Profty Journal

Every vocal teacher is a neuroscientist

Everything always happens in trends. And it's usually reductionist trends. You could see it with singing as well. There was a historical trend of saying that singing was a manifestation of divinity. Therefore all f the teaching and the learning of singing was concentric on that point of view. Then historically you could see people started putting more emphasis on it being something of a psychology. So there was a trend of influence of the science of psychology, making its way into learning and teaching singing. And then you come into acoustic science, which is an offshoot of anatomy. And the trend of the future is going to be Neuroscience. Even though it is the baby of the Sciences. It's the biggest one because it's so entangled with everything that we do as singers. 

Think about it all the events in the brain that occur as a singer begins a vocal warm-up routine. Producing a simple “ah” on one particular note requires the coordination of numerous muscle groups involved, from inhalation to the approximation of the vocal folds and movement of mouth, jaw, tongue, and lips.

Now, imagine the continued coordination of these muscle systems as the singer begins to sing scales with different vowels or syllables, short melodic phrases, and finally an entire piece of music. Depending on the amount of training a singer has, he or she may be aware of the present state of the vocal system at any given moment while singing, either via auditory or somatosensory feedback or even a combination of both feedback types. However, the singer is usually unaware of the neural networks that govern and coordinate all of these muscle groups, or what happens in these networks when auditory or somatosensory feedback notifies the singer of vocal errors, or if feedback is compromised even temporarily. For instance, when a singer initially produces a slightly off-pitch note, how do these neural networks work to correct the error? Perhaps in a choral situation, if a singer cannot hear himself or herself during a performance, what changes in the brain occur for a singer to maintain the intended vocal output? If a singer cannot obtain an accurate sense of the vocal tract via somatosensory feedback, either due to illness or some other reason, how do the neural networks respond?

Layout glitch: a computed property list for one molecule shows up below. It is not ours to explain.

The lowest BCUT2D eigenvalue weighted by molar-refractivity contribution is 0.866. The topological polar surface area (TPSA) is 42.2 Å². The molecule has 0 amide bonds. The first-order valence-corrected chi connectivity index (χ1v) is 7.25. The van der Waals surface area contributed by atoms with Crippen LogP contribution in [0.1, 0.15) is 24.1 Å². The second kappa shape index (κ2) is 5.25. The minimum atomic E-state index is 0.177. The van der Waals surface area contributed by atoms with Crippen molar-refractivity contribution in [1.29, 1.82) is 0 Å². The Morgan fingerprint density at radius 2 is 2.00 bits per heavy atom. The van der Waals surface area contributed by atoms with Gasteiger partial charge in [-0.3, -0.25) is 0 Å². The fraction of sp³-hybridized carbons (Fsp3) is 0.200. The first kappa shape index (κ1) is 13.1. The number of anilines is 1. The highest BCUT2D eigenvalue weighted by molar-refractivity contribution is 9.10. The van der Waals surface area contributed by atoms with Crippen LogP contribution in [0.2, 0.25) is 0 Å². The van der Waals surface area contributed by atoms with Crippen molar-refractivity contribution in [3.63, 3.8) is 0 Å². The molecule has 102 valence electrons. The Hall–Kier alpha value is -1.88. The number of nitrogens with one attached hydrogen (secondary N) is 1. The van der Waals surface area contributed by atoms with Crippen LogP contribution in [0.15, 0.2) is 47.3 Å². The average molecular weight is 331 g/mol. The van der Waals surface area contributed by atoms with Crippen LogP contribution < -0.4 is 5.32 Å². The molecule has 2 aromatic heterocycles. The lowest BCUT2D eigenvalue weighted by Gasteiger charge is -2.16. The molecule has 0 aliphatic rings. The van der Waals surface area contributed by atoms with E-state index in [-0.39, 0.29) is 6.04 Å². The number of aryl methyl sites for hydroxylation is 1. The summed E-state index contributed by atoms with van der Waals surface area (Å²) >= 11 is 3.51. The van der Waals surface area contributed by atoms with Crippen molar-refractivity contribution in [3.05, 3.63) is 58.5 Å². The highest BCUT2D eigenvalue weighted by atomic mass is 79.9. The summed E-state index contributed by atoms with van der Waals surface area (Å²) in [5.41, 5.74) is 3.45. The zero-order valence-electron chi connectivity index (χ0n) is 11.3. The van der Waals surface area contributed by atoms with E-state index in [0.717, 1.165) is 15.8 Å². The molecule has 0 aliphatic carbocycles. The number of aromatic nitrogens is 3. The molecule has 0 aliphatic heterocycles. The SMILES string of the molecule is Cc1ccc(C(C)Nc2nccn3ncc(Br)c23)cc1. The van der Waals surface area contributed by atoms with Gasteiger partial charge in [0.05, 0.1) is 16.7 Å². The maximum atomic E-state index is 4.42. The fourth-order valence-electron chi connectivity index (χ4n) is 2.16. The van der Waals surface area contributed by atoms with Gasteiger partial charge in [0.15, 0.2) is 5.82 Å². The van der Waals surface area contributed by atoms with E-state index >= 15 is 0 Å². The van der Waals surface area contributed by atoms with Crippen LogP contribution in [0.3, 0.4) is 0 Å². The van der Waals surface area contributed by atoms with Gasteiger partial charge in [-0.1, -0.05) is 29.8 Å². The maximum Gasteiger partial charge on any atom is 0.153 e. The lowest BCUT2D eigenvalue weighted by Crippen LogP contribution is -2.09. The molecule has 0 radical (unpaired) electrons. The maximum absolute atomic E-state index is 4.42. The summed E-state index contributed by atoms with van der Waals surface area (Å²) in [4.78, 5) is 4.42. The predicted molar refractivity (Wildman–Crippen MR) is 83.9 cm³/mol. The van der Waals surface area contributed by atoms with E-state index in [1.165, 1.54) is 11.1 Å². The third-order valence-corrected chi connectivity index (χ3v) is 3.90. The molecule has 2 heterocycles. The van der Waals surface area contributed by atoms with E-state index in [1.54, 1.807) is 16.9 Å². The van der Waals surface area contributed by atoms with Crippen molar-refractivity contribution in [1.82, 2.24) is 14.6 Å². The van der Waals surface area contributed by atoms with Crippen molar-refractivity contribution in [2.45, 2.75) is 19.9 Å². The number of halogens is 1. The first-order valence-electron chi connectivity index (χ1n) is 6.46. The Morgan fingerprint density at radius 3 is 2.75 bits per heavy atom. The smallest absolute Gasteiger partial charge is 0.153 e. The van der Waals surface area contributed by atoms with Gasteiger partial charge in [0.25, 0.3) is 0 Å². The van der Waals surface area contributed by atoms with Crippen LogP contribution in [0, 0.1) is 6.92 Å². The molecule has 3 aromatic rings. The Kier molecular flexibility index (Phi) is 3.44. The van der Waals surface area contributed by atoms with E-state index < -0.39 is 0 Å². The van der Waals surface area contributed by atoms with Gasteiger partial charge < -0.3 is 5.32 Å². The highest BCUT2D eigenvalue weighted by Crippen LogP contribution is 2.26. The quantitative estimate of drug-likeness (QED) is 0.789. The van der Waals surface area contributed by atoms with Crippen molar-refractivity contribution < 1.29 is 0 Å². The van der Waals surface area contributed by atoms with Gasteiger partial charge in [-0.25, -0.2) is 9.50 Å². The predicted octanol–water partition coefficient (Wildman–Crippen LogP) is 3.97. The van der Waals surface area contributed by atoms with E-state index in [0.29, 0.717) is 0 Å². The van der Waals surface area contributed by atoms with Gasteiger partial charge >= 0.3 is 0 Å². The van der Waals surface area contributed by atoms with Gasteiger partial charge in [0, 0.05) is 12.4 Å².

To produce vocalizations including speech and song, the control of all muscles along the vocal tract (e.g. for respiration, vocal fold motion, resonance changes, and articulation) requires the concerted effort of a vast network of brain regions. 
Five years ago we started to discuss this subject with Greg Enriquez and some scientists. Today thinking about the voice from the futurist perspective is one of the main features of Profty. And The Singing Mind Conference is a cradle of the new trend in learning and teaching singing. Because in today's world every teacher is a neuroscientist: not only it dramatically affects their technique, but pedagogy.


We have some major updates for The Singing Mind Conference attendees. Because the audience of the conference is mostly voice teachers from all around the world (America, Europe, Asia), it's hard to please everyone's time zone. We came up with a solution to give 48 hours of entry to the conference content to everyone with Basic Access, meaning you can watch our speakers' presentions the whole weekend of 26-27 of November any time.